‘You want a cuppa tea?’ she crows, brightly, twisting her long white fingers around one another. A smile on her face, her sunflower-yellow nylon nightgown brightening the dim hall.
No answer. He breezes past her and slumps down in the armchair opposite the light of a flickering telly playing on the darkness of the window. Angela is a bump in the bottom of the bed, near him, he could reach out and touch her sleeping form to waken her. Lights flash on the telly and a crowd of peasants brandishing flaming torches, and with rising music rush towards the castle gates. In the flagstones of the dungeon Frankenstein is strapped to a gurney. Liquid in retorts bubble and hiss down glass tubes, sparks fly and the bolts in his neck jolt and the monster’s eyes open. The peasants are almost upon them and Peter Cushing, square jawed has a decision to make. The door handle rattles, but it’s locked, but it won’t hold out for long. It takes Jaz a few seconds to realise that somebody is really banging on their front door. Karen goes to answer it.
Jaz isn’t really sure what happened to Peter Cushing or Frankenstein, he must have shut his eyes for a few seconds and in the fug of his brain his brother Junior is standing staring down at him, square jawed, swaying from side to side, his fists clenched.
‘Pizza Face is in the hospital,’ he says. ‘And it’s your fault. I don’t know whit it’s got to dae with you, but it’s got something to dae with you.’
Jaz waves his hand at Karen who is standing behind Junior. ‘Light us a fag,’ he tells her. It takes a few seconds. The peasant on the telly have realised a dam of water and flooded the basement, but Frankenstein is made of sterner stuff. Jaz puffs on his fag. Head sunk to his chest. Out of the corner of his eye he notices Angela’s bright eyes looking at him. When she thinks she has been spotted she pulls the bedclothes over her head and disappears. ‘Whit wiz it you said wiz wrang with ‘im,’ he asks, looking up through cigarette smoke at Junior.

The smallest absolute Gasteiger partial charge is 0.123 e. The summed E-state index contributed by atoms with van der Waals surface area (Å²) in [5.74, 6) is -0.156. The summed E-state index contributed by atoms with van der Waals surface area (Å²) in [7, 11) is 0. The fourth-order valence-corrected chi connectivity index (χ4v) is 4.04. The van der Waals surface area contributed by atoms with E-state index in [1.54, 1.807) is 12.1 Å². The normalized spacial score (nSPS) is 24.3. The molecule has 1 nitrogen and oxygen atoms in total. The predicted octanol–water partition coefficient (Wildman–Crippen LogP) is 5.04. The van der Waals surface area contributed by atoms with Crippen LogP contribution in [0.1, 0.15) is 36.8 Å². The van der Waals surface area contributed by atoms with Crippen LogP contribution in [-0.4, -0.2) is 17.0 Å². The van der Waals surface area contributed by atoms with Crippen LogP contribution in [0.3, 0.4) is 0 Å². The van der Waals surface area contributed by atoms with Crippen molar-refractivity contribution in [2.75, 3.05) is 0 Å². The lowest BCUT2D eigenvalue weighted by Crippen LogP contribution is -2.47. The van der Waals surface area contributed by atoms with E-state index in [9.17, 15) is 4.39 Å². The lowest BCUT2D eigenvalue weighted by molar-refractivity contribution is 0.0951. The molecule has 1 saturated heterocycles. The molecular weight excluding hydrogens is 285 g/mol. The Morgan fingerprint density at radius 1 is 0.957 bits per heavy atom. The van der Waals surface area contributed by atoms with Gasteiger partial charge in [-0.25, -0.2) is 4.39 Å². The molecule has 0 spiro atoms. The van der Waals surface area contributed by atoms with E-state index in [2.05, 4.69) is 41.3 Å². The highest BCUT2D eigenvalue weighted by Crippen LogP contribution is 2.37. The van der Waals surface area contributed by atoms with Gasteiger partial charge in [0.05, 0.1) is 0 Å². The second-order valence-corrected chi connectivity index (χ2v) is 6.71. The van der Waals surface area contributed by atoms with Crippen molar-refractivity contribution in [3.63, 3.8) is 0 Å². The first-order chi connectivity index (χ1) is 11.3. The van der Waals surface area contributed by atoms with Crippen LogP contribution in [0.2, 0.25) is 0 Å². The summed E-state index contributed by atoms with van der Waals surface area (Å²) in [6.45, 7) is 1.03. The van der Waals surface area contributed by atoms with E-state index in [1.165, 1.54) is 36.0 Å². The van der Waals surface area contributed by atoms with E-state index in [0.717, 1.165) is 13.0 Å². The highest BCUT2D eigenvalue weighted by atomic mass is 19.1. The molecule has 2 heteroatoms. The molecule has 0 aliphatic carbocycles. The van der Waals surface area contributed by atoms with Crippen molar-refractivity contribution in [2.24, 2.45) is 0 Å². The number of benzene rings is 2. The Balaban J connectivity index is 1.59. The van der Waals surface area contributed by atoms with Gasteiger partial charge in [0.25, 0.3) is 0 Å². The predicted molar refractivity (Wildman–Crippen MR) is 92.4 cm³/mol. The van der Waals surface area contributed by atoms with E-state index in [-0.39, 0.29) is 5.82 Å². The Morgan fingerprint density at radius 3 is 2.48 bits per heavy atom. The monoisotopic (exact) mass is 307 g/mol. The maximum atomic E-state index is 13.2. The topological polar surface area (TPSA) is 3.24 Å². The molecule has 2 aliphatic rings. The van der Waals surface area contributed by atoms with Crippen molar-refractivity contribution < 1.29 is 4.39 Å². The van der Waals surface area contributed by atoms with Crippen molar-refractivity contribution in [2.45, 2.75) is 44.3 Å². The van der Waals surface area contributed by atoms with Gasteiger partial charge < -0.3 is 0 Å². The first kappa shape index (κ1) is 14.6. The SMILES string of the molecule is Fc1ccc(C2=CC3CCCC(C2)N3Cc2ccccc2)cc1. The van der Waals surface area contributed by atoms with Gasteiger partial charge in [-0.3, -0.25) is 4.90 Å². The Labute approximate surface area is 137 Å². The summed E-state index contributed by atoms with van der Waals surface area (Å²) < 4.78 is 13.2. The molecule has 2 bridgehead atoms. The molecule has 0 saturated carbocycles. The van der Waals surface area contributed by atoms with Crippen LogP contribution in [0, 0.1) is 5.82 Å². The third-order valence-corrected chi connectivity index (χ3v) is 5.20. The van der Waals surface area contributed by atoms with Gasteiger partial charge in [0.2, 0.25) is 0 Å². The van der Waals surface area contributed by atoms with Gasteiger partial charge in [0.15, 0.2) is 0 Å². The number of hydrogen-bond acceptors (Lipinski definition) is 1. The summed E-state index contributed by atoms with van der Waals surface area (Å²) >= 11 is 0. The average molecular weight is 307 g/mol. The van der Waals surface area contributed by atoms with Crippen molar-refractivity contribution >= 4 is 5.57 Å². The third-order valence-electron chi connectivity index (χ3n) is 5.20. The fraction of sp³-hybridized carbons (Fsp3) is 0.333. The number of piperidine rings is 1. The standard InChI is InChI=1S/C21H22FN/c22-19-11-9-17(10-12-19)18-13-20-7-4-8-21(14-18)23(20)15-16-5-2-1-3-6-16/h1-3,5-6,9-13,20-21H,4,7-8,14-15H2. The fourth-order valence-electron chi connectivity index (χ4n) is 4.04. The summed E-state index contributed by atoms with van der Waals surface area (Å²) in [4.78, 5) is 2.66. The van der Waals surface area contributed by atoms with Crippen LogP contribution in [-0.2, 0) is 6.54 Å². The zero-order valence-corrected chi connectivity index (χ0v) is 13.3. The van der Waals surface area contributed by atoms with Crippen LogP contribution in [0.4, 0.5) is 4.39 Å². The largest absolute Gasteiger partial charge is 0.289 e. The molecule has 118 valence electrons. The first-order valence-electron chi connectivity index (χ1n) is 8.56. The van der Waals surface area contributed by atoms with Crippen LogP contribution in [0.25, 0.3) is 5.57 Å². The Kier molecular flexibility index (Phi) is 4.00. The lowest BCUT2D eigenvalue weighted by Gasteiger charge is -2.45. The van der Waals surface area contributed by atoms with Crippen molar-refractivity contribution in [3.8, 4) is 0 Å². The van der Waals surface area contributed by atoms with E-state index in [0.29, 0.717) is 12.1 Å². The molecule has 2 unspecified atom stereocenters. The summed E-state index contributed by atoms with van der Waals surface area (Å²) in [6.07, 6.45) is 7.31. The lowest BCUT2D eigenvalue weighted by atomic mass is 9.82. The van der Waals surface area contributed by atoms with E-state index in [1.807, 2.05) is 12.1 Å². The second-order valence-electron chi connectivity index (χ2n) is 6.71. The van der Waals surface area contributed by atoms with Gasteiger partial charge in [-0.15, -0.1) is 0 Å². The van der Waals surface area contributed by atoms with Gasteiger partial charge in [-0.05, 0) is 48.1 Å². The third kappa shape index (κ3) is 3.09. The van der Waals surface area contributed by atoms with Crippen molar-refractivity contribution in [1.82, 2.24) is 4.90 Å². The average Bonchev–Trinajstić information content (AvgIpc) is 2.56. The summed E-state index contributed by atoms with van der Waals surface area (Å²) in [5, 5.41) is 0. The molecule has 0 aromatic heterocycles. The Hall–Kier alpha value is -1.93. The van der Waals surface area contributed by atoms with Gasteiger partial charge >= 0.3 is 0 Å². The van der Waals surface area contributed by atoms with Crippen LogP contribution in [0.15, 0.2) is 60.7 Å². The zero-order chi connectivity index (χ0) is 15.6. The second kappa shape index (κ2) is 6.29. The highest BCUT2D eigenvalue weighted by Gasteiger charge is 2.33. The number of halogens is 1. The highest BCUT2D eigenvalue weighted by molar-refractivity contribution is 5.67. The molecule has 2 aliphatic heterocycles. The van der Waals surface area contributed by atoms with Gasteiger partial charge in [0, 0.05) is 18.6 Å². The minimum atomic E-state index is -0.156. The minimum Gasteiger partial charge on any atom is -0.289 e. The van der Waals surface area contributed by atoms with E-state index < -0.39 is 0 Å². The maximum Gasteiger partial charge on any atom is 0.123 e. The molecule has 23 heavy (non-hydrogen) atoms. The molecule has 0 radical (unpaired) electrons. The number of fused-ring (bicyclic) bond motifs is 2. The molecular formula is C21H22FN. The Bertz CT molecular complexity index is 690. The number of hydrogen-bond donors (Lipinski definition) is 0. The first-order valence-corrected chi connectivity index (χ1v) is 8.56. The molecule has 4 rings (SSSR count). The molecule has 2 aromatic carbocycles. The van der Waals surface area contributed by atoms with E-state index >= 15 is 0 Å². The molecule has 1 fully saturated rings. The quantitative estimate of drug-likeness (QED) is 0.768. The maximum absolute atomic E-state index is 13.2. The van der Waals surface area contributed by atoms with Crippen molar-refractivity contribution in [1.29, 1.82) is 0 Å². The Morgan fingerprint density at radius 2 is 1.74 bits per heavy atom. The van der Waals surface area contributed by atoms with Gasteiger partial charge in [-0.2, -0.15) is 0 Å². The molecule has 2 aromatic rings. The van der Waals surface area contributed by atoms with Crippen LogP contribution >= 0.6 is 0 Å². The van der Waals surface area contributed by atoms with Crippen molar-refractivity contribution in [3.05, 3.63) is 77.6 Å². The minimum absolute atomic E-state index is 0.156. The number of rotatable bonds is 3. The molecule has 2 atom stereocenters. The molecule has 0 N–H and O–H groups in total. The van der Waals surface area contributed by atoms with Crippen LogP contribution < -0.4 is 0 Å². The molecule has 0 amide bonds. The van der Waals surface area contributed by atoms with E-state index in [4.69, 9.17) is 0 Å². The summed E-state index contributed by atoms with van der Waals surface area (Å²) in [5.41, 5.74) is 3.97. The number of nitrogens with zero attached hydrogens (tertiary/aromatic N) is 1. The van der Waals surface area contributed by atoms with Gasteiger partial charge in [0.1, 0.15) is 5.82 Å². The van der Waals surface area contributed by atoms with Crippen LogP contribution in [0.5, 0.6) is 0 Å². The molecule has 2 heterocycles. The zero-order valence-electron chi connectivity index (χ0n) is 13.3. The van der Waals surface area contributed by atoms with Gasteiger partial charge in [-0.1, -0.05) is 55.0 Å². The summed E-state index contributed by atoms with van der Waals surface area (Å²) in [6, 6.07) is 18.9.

‘Somebody slashed his face tae fuck.’
Jaz sniggers. ‘Well, nae harm done.’ He circles the hand without a cigarette in explanation. ‘I mean he’d that big monstrosity on his face. And he’d never got a bird looking like that. They’ve probably done him a favour and he’ll be able to get fuckin’ plastic surgery noo.’
A fist crashes down into his cheekbone and Jaz falls sideways. Another hits his nose and mouth and against his forehead. His attempts to get up and as feeble as umbrella trying to stave off forked lightning. His arms are up over his head but blows still get through.
‘Fuckin’ aye playin’ the big man,’ Junior’s knuckes are bruised. He has to use one hand to hold off Karen, who is trying to pull him away. Angela creates a tent, her eyes following all that happens. ‘Where’s the fuckin’ guns you use because yeh cannae use your fists?’ Junior hits him another blow, but it’s diverted by Karen shoving him.
‘They’re in the hall cupboard,’ bawls Karen at the back of his head. ‘Don’t hurt him.’
Junior stops his pummelling, paused to look at her dishevelled appearance and swerves around Karen, goes to search.
‘Fuckin’ bitch,’ snarls Jaz, holding his head back, blood running down his throat. He starts gagging, leans over the side of the couch, being sick. Booze and blood spilling onto the floor beside the window and a rancid smell plunging the room into a used toilet.
The front door reverberates as its banged shut. On the telly the happy peasant of Eastern Europe whoop, hug and kiss and men drink from flagons at they engage in their traditional folk dance with the prettiest of girls with flashing white teeth and big breasts popping out of low-cut dresses. Jaz, finally gets up. He staggers into the hall. The smelly cupboard door is open. All the dirty washing pulled out. The guns missing. He takes his head in his hand and groans to Karen who watches from the doorway. ‘Ya fuckin’ stupid cow. You’ve just signed my death warrant.’